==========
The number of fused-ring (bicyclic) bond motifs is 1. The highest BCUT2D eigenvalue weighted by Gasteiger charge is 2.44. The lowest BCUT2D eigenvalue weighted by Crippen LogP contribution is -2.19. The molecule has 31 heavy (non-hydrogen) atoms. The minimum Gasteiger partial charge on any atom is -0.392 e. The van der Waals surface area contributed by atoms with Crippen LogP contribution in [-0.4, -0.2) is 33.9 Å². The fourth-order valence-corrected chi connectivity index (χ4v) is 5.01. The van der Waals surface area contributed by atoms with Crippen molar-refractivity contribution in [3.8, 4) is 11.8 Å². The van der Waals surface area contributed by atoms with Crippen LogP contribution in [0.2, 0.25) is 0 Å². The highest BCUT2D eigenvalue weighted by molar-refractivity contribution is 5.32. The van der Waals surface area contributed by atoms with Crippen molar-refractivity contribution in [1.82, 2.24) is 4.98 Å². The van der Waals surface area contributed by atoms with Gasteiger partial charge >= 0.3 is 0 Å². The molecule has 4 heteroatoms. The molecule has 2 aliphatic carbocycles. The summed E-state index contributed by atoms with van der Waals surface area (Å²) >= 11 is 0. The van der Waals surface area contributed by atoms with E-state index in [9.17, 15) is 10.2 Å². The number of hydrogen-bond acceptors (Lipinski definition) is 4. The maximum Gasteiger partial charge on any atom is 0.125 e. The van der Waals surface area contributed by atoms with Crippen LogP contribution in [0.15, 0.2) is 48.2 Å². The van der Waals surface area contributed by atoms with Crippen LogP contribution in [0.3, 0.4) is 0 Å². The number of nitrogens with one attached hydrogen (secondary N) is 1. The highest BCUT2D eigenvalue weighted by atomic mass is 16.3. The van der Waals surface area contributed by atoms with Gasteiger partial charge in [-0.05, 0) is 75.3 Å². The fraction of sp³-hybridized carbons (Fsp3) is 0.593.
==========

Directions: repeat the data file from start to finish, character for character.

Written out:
The number of fused-ring (bicyclic) bond motifs is 1. The highest BCUT2D eigenvalue weighted by Gasteiger charge is 2.44. The lowest BCUT2D eigenvalue weighted by Crippen LogP contribution is -2.19. The molecule has 31 heavy (non-hydrogen) atoms. The minimum Gasteiger partial charge on any atom is -0.392 e. The van der Waals surface area contributed by atoms with Crippen LogP contribution in [-0.4, -0.2) is 33.9 Å². The fourth-order valence-corrected chi connectivity index (χ4v) is 5.01. The van der Waals surface area contributed by atoms with Crippen molar-refractivity contribution in [3.8, 4) is 11.8 Å². The van der Waals surface area contributed by atoms with Crippen LogP contribution in [0.2, 0.25) is 0 Å². The highest BCUT2D eigenvalue weighted by molar-refractivity contribution is 5.32. The van der Waals surface area contributed by atoms with Crippen molar-refractivity contribution in [1.82, 2.24) is 4.98 Å². The van der Waals surface area contributed by atoms with Gasteiger partial charge >= 0.3 is 0 Å². The molecule has 4 heteroatoms. The molecule has 2 aliphatic carbocycles. The summed E-state index contributed by atoms with van der Waals surface area (Å²) >= 11 is 0. The van der Waals surface area contributed by atoms with E-state index in [9.17, 15) is 10.2 Å². The number of hydrogen-bond acceptors (Lipinski definition) is 4. The maximum Gasteiger partial charge on any atom is 0.125 e. The van der Waals surface area contributed by atoms with Crippen LogP contribution in [0.15, 0.2) is 48.2 Å². The van der Waals surface area contributed by atoms with Crippen LogP contribution in [0.3, 0.4) is 0 Å². The number of nitrogens with one attached hydrogen (secondary N) is 1. The highest BCUT2D eigenvalue weighted by atomic mass is 16.3. The van der Waals surface area contributed by atoms with Gasteiger partial charge in [-0.05, 0) is 75.3 Å². The fraction of sp³-hybridized carbons (Fsp3) is 0.593.